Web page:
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Chapter 1-6

CLASSICS 1M03 Chapter 1-6: Political Science 1AB3 2017 Lecture 4a overhead DPT/Todd Alway

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McMaster University
Claude Eilers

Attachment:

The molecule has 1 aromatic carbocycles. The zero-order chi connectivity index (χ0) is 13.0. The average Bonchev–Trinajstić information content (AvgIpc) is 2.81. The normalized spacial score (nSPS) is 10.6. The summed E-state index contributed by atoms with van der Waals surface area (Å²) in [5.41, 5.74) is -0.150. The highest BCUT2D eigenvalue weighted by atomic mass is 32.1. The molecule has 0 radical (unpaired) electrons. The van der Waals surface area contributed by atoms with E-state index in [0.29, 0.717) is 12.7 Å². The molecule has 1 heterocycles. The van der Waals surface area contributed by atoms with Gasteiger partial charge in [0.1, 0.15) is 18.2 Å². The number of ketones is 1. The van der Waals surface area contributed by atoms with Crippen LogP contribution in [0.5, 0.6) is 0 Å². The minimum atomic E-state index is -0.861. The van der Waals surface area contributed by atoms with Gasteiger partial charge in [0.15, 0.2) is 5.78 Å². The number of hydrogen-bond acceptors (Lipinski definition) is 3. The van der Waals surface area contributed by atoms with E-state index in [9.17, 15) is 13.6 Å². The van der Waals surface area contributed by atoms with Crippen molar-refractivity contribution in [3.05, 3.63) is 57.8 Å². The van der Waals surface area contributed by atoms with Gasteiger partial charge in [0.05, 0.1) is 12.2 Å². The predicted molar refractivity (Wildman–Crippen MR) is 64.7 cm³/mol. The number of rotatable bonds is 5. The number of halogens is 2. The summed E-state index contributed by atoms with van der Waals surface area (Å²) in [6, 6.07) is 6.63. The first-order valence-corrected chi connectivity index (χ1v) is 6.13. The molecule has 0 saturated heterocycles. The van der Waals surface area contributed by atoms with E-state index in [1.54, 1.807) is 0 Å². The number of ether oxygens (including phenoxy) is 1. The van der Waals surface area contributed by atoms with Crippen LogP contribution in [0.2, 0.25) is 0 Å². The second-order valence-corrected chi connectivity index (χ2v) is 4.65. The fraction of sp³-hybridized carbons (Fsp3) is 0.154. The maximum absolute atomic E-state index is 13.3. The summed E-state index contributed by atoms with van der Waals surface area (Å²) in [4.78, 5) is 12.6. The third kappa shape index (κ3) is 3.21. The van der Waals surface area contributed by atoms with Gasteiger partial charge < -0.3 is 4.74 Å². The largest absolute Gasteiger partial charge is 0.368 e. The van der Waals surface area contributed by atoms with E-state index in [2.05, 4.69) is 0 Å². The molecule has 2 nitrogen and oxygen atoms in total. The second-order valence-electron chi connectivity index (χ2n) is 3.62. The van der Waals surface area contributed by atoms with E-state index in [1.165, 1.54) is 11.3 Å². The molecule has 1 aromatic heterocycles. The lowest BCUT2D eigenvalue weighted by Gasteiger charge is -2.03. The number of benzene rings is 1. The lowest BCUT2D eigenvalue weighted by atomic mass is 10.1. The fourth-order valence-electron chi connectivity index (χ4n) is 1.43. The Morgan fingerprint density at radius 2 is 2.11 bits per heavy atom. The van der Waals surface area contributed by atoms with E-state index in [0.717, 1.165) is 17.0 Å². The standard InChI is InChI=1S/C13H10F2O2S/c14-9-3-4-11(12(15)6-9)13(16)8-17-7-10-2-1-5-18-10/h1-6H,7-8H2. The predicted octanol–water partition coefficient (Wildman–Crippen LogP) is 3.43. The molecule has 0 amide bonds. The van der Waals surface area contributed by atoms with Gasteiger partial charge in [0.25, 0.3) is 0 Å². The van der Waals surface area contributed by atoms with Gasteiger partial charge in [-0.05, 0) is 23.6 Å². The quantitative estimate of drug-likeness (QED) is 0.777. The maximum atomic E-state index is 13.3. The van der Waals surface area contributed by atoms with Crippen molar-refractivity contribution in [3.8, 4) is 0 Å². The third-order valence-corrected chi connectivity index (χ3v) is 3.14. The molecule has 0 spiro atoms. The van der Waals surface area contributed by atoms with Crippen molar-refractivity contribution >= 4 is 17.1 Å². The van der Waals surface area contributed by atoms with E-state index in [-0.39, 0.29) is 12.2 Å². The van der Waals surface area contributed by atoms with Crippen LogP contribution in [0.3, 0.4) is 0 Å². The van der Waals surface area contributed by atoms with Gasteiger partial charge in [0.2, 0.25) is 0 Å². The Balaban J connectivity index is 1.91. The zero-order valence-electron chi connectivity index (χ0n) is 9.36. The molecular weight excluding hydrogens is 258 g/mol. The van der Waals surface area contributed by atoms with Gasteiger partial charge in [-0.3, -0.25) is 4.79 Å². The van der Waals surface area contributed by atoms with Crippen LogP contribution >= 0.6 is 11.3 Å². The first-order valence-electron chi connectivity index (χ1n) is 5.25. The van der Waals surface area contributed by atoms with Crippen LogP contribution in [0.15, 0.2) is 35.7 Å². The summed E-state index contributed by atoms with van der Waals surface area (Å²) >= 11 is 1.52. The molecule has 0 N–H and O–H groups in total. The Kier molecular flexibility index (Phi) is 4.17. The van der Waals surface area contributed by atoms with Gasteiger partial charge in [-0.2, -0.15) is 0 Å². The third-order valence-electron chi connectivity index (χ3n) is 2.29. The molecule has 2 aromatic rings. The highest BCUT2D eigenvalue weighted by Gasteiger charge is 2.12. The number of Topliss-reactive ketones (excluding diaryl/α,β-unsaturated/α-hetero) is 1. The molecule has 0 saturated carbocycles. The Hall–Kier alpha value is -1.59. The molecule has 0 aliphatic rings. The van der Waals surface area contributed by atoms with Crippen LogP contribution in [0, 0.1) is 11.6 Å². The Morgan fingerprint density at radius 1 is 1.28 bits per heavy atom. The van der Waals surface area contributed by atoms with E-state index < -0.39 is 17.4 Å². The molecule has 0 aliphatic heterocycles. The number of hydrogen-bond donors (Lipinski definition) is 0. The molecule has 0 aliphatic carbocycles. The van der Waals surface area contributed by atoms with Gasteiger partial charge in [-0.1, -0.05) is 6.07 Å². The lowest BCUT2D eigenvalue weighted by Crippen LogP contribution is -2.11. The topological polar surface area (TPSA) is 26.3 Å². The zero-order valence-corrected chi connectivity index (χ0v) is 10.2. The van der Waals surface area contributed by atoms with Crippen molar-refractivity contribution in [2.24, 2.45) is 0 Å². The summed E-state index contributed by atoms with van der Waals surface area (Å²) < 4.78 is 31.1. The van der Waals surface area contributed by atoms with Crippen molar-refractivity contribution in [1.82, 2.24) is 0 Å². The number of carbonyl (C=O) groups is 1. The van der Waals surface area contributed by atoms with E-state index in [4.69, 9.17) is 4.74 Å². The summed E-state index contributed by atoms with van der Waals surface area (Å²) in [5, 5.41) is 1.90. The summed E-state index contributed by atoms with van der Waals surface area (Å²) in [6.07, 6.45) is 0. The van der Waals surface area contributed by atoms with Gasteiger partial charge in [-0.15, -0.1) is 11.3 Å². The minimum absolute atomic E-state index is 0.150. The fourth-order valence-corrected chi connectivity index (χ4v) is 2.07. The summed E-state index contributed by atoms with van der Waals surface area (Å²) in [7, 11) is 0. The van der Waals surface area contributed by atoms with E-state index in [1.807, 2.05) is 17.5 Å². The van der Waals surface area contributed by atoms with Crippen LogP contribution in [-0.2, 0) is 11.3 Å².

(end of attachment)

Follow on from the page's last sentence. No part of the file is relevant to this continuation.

Political Science 1AB3 2017 Lecture 4a Democratic Peace Theory - Question: Does a democratic state act differently in its Foreign Policy than a non-democratic state? - Democratic Peace theory (see the article by Rosato (on the syllabus)), from whom this discussion is taken): - According to proponents of this theory, a simple study of the empirical evidence reveals the following pattern: Democracies do not go to war against other democracies - Democracies do go to war against non-Democracies, but not against each other - Why? - There may be a correlation between democratic states and peace…but correlation does not prove causation - If democracy causes peace between states, then how does it do so? - Any hypothesized cause must be able to, at the same time, explain why democracies will go to war against non-Democracies - Modern scholars have posed two different types of explanation for the democratic peace: - A). Norm (shared values) based explanations: - Democracy reinforces and institutionalizes the norm that conflicts should be resolved peacefully rather than through force o Using dialogue, persuasion, and compromise - Democratic leaders are socialized into solving disagreements without the use of violence - These leaders are likely to transfer this conflict resolution strategy to the international realm when dealing with other democracies - B). Institution based explanations: - Democratic institutions place certain constraints on democratically elected leaders o Constraints that non-democratically elected leaders do not face: - i). “Public constraint” o The general public is likely to be predisposed against war 1 o Why: The public bears the costs of war, both physical and monetary o If a leader wishes to be reelected, she must respect the wishes of the electorate and avoid subjecting them to the pain of war - ii). “Group constraint” o The political process is open to multiple groups in a democracy, including groups that oppose war ▪ e.g. human rights groups, business groups with international assets or markets, etc. o Democratically elected leaders will be reluctant to wage war and thereby alienate these constituencies - iii). “Democracies are Slow to Mobilize for war” o Leaders in a democracy must convince both the general public, and influential social groups, that war is in fact necessary o This leaves time for a negotiated settlement between the disputing democratic states to arise - iv). There is greater clarity of information within democracies o The formation of public policy, including Foreign Policy is more transparent in Democratic states o Because of this transparency, it is easier to judge whether a democratic state is actually willing to go to war o This makes accidental war – war based on misjudging the other side’s resolve - less likely o Transparency makes it more likely for two conflicting democratic states to negotiate towards a compromise ▪ Rather than pursue the more risky alternative of waging war - Is the Democratic Peace Theory argument persuasive? - 1. Is the correlation valid? Is it empirically accurate? - What is a democracy and what is not a democracy? - The empirical record depends very much upon how states have been categorized - There are several ambiguous cases where a plausible case can be made for a democracy being at war with another democracy 2 - Accepting the correlation (for the moment) o Democracy was not widespread as a regime type until recently - Because of this there are too few
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